Covenants

Most faiths/religions/belief systems profess that there is a pattern to life, a design or karmic force. Christianity is no different. Life is described as a race or battle in which we’re encouraged to “fight a good fight” (1 Timothy 1:18). At times when man has wanted help from God, he has entered into covenants with God. Definitions of covenant are given as 1: a usually formal, solemn, and binding agreement : 2 a: a written agreement or promise usually under seal between two or more parties especially for the performance of some action.

Examples of covenants between God and man include:-

1) Adamic Covenant – when Adam and Eve decided to eat of the fruit of knowledge of good and evil, forbidden to them by God, they broke the Edenic Covenant (Genesis 1:28-29; 2:15-17), resulting in the Adamic covenant which we are born into (Genesis 3:14-21). By chosing to disobey God and eating of the tree knowledge of good and evil they chose to know evil, consequently distancing themselves and their offspring from God.

We are exercising our free will each time we choose whether to do the right, or wrong thing. Whether to walk in the spirit of love and truth, serving God and others, or to walk in the flesh and serve ourselves. Unfortunately, the knowledge of good and evil resulted in man declining further and further into sin. This has resulted in the many manifestations of wrongdoing we see about us in the world today.

As God is Holy, sin distances us from Him and results in us becoming lost in sin, the wages of which is death (Romans 6:23). Hence the need for covenants, to enable us to once again return to God, such as the covenant of salvation and redemption enabled by the sacrifice of Jesus Christ.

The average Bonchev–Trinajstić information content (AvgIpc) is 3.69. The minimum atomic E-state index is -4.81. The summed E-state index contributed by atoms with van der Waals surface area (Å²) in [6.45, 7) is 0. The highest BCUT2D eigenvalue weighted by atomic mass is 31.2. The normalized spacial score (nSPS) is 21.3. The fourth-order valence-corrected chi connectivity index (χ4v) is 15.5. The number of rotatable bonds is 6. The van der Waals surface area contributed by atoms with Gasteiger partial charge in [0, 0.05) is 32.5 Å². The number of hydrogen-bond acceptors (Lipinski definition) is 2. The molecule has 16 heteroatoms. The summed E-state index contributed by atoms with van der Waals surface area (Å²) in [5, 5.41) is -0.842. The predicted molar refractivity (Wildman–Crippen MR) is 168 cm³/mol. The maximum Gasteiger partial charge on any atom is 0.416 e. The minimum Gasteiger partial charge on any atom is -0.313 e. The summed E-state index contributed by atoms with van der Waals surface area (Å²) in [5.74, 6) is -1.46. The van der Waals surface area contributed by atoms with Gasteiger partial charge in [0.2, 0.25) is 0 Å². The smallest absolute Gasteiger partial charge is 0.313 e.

2) The Abrahamic covenant – circumcision was the sign of the covenant for Abraham and his descendants, for which God declared that He would be their God (Genesis 17:4-14).

The covenant of circumcision with Abraham and his descendants (Acts 7:8; Genesis 17:2-21), provided Abraham and his descendant with an opportunity know that God was their God. However, the Mosaic Covenant added requirements/laws  to the original covenant of the 10 Commandments

3) The Mosaic Covenant – The ten commandments which Moses later added statutes and laws to, on the understanding that if men followed certain rules and rituals they would be regarded as God’s people (Exodus 34:27-28; Deuteronomy 4:13-14). Acceptance was said to be dependant upon these laws being abided by and it was not a perfect relationship, being referred to as the “curse of the law” by the apostle Paul (Galatians 3:10-14).